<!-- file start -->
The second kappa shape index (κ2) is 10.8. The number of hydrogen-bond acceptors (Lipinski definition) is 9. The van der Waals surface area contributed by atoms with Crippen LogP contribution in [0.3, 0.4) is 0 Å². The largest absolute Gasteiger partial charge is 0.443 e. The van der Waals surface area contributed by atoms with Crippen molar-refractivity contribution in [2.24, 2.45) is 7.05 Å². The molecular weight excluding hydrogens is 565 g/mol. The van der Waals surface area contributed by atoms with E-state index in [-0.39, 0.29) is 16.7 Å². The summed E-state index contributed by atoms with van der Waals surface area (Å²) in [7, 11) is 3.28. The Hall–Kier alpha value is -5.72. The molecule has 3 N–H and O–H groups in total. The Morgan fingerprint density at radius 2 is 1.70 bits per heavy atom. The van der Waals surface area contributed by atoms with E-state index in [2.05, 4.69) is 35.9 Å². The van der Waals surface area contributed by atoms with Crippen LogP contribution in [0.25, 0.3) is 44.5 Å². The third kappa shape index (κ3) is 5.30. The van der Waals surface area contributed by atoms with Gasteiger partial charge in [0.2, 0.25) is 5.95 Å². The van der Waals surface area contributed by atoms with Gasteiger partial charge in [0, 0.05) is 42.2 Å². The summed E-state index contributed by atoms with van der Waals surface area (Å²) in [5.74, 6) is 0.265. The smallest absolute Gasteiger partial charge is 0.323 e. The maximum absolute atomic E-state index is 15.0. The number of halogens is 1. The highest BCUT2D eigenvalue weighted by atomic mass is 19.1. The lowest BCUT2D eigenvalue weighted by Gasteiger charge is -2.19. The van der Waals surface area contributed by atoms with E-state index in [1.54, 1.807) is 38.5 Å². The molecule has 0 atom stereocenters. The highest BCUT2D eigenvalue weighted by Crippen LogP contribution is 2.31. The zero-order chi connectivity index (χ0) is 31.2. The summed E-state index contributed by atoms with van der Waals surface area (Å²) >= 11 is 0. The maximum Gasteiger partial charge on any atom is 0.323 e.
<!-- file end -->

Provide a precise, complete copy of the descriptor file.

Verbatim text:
The second kappa shape index (κ2) is 10.8. The number of hydrogen-bond acceptors (Lipinski definition) is 9. The van der Waals surface area contributed by atoms with Crippen LogP contribution in [0.3, 0.4) is 0 Å². The largest absolute Gasteiger partial charge is 0.443 e. The van der Waals surface area contributed by atoms with Crippen molar-refractivity contribution in [2.24, 2.45) is 7.05 Å². The molecular weight excluding hydrogens is 565 g/mol. The van der Waals surface area contributed by atoms with E-state index in [-0.39, 0.29) is 16.7 Å². The summed E-state index contributed by atoms with van der Waals surface area (Å²) in [7, 11) is 3.28. The Hall–Kier alpha value is -5.72. The molecule has 3 N–H and O–H groups in total. The Morgan fingerprint density at radius 2 is 1.70 bits per heavy atom. The van der Waals surface area contributed by atoms with E-state index in [2.05, 4.69) is 35.9 Å². The van der Waals surface area contributed by atoms with Crippen LogP contribution in [0.25, 0.3) is 44.5 Å². The third kappa shape index (κ3) is 5.30. The van der Waals surface area contributed by atoms with Gasteiger partial charge in [0.2, 0.25) is 5.95 Å². The van der Waals surface area contributed by atoms with Gasteiger partial charge in [0, 0.05) is 42.2 Å². The summed E-state index contributed by atoms with van der Waals surface area (Å²) in [5.74, 6) is 0.265. The smallest absolute Gasteiger partial charge is 0.323 e. The maximum absolute atomic E-state index is 15.0. The number of halogens is 1. The highest BCUT2D eigenvalue weighted by atomic mass is 19.1. The lowest BCUT2D eigenvalue weighted by Gasteiger charge is -2.19. The van der Waals surface area contributed by atoms with E-state index in [1.54, 1.807) is 38.5 Å². The molecule has 0 atom stereocenters. The highest BCUT2D eigenvalue weighted by Crippen LogP contribution is 2.31. The zero-order chi connectivity index (χ0) is 31.2. The summed E-state index contributed by atoms with van der Waals surface area (Å²) >= 11 is 0. The maximum Gasteiger partial charge on any atom is 0.323 e.